Sexual harassment is also against federal and state law. No one should be pressured into having sexual relations of any kind while in the workplace. Although people of both genders suffer from this kind of torment and aggression, the overwhelming number of victims are women. The most important thing to understand about sexual harassment is that it is not about sex; it is about power. The people who do it believe they can get away with it; they think themselves entitled to harm and mistreat people who lack the power to properly defend themselves.
One other thing to note is that sexual harassment does not always come in the form of solicitation—that is, asking for sexual favors. Crude and sexually charged comments and jokes, the posting of calendars, screen savers, and photographs that are sexually suggestive or explicit, or a pattern of inappropriate touching can also constitute sexual harassment. One of the more common instances of the latter is the shoulder massage. This is often foisted upon unsuspected female employees, and then defended as being an innocent and friendly gesture. Any combination of the above actions constitutes a hostile work environment. Having to put up with such behavior can affect your work performance.
If you find yourself in any of the above situations, you should know that the law is on your side. However, you need not take legal action at the start. You should do the following first:
1. Confront the harasser
Many people engage in sexual harassment because they have never been confronted. You may be able to stop the person harassing you by simply telling them to stop. You need not do it in public. In fact, the most effective means of stopping the harassment may be to pull them aside for a word in private. Doing so may make them feel ashamed; it will certainly inform them of the pain and grief they have caused you.
2. Inform your supervisor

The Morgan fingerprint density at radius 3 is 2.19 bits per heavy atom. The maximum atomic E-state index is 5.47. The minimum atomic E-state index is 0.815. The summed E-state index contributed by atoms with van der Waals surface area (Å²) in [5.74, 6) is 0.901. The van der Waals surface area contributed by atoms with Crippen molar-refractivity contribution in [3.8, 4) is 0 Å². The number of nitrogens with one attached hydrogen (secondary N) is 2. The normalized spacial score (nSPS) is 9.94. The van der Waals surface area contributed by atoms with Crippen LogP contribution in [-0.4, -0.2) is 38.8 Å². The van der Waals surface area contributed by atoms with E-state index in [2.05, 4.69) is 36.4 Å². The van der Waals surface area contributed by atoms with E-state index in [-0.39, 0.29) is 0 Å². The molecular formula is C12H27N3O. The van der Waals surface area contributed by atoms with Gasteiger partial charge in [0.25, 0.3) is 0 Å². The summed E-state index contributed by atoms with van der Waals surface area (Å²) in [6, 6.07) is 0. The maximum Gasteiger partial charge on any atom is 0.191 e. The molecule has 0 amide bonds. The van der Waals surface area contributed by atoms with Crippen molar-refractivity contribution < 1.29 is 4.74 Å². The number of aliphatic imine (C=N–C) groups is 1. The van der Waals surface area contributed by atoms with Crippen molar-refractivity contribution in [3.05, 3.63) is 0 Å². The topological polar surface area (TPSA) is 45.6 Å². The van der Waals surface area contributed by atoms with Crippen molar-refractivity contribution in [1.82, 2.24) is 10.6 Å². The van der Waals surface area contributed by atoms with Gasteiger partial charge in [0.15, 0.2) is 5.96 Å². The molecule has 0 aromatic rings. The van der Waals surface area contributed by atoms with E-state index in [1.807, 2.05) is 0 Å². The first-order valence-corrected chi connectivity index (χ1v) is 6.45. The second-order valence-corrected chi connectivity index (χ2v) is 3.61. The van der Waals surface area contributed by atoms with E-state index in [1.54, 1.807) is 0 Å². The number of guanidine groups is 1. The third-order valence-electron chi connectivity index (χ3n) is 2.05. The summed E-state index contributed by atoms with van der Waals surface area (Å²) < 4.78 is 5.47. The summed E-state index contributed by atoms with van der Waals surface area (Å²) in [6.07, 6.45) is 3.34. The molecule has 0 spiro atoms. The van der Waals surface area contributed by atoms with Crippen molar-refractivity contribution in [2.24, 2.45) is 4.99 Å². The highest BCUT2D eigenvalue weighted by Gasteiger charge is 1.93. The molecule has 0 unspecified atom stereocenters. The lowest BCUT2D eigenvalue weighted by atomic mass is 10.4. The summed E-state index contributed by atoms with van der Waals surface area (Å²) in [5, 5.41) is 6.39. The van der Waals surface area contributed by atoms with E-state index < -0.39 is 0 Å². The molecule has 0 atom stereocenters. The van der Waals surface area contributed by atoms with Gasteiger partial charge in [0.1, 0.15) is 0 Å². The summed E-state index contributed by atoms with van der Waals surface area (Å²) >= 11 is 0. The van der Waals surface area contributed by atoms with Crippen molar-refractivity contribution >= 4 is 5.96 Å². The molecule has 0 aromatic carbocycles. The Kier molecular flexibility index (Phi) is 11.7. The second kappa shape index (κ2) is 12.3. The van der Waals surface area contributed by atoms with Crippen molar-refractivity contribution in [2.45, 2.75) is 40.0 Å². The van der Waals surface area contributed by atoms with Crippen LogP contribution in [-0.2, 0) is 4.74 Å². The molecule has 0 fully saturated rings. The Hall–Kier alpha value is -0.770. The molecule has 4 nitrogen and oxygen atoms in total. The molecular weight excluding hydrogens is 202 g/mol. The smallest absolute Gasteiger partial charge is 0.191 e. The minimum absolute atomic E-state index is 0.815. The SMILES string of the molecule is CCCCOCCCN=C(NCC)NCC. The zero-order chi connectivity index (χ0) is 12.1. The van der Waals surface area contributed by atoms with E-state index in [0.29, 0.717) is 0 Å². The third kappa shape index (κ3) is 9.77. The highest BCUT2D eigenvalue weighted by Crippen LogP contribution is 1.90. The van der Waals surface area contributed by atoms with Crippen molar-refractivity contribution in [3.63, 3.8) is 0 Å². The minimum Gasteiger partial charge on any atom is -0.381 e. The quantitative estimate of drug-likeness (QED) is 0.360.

If the harassment does not stop, you should report the perpetrator to your supervisor. The latter should follow up on the accusation. You should also read through company policy. In addition to telling your boss, it may be necessary for you to file a report with human resources.
3. Document the incidents
If the harassment continues, you should begin documenting it. You should save all inappropriate emails, text messages, notes, letters, and other written material. You should photograph any inappropriate calendars, drawings, or posters to show that such things were posted in the office. You can then take them down and save them as evidence.
4. File an EEOC report
In the end, you may need to file a report with the government. The U.S. Equal Employment Opportunity Commission handles all such complaints. If you have gotten to the point of filing such a report, you should hire an employment lawyer. An employment lawyer will help guide you through the forms you need to submit. They will also keep in touch with the agency as they investigate your complaint.
Filing Suit Against the Company
You will need to file a complaint with the EEOC before you sue your employer. This must be done no matter the specifics of your employment complaint. The EEOC will not represent you in such a case. However, they will send a “right to sue” letter to the attorney who represents you.
If you want to take the matter further, it is important to hire the right attorney for the job. West coast employment lawyers offer a range of services. You will need a Los Angeles wage and hour attorney if your case involves unfair pay. A Los Angeles wage and hour attorney can also help you resolve matters involving overtime. If you have been sexually harassed, then you should work with an attorney who has experience in that field.
You should not put up with discrimination and harassment. Hiring an employment attorney will help you get justice.